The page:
Review: Praise for the printmaker of pop

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THE NGA has welcomed home its travelling exhibition of “Roy Lichtenstein: Pop Remix”, comprising around 80 pieces from a comprehensive collection of nearly 300 artworks.

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Roy Lichtenstein’s “Nude with blue hair”, 1994, colour relief.

Lichtenstein was one of a coterie of American artists, including Andy Warhol and Robert Rauschenberg, who from the 1960s participated in the revival of American printmaking.

Lichenstein appropriated images from everyday life, from comics and advertisements and from other artists, including Claude Monet and Pablo Picasso, and reworked these images into large format prints; brilliantly coloured and instantly recognisable.

Downstairs, a number of early woodcuts and lithographs from 1952 to 1960 contain subtle precursors of the graphic explosion that would become synonymous with Lichtenstein’s work and provide a window into the artist’s subsequent lifelong fascination with American imagery.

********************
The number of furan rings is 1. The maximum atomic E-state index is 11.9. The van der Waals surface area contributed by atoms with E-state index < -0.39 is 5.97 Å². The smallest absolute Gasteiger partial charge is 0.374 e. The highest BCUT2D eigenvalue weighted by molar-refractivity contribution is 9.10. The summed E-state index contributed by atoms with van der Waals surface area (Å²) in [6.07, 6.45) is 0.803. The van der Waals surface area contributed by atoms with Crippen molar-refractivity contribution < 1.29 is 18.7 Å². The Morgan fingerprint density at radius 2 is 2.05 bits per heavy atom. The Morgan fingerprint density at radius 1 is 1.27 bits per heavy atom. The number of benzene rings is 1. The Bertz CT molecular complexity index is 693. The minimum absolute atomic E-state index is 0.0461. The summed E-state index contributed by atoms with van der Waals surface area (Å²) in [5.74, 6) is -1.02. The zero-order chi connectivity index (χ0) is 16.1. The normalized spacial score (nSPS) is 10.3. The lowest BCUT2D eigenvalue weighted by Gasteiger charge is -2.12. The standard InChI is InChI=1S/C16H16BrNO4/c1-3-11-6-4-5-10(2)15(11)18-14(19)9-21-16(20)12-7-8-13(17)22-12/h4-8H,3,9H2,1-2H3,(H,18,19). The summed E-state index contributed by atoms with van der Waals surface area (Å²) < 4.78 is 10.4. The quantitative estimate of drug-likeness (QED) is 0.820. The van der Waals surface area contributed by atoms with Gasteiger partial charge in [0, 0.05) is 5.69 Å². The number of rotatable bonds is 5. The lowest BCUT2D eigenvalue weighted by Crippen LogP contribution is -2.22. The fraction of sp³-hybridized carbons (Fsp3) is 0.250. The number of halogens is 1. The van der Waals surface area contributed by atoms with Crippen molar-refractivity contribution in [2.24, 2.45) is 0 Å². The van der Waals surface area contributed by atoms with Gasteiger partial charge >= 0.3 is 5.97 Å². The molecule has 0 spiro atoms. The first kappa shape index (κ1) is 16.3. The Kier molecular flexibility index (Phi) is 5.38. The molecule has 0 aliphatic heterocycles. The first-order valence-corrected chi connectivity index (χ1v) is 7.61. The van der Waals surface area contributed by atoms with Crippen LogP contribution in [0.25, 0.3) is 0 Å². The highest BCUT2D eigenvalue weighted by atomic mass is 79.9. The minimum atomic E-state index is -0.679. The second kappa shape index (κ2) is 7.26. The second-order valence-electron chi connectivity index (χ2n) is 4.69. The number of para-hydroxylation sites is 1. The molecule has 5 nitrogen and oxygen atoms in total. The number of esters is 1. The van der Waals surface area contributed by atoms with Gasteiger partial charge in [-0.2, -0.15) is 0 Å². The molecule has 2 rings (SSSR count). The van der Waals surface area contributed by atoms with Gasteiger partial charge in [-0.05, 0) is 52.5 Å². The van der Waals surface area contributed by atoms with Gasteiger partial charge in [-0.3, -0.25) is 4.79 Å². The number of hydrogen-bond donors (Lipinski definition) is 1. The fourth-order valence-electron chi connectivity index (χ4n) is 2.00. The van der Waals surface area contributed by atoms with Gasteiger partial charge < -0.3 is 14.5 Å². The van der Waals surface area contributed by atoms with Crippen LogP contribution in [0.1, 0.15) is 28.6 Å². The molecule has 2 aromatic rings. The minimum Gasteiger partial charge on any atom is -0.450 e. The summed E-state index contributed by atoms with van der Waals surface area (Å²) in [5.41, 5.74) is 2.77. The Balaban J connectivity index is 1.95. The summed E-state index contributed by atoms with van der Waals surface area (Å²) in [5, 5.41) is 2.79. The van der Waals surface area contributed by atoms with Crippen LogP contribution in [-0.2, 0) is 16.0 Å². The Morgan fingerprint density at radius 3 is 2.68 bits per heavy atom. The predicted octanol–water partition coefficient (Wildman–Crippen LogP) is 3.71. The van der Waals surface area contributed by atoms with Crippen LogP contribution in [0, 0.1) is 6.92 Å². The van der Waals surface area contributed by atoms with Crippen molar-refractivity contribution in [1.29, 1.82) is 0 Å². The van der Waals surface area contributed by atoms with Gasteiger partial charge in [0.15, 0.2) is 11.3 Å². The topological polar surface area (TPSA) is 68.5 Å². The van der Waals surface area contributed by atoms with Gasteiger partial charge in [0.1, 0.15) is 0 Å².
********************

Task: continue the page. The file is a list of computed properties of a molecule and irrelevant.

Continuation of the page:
Upstairs, classic Lichtensteins include; “Bull I-VI” from the “Bull” profile series,1973 (lithograph, linecut, screenprint, 68.8cm x 88.9cm); “Nude with blue hair”, from the show stopping and darkly humorous “Nudes” series,1994 (relief, 146.7cm x 93.5cm) and the fascinating “Reflections” series wherein Lichtenstein, as curator Jaklyn Babington writes, “is remixing himself”.

The NGA has had a nearly 40-year relationship with the master American printer Ken Tyler who is well known and respected amongst Canberra art circles and whose own long relationship with the iconic American Pop artist has resulted in generous gifts to the Gallery’s collection of Lichtenstein’s works, the largest outside America. Definitely take the teenagers to this one.


"Reflections on Crash", 1990, lithograph, screenprint, collage, embossing.
“Reflections on Crash”, 1990,
lithograph, screenprint, collage, embossing.

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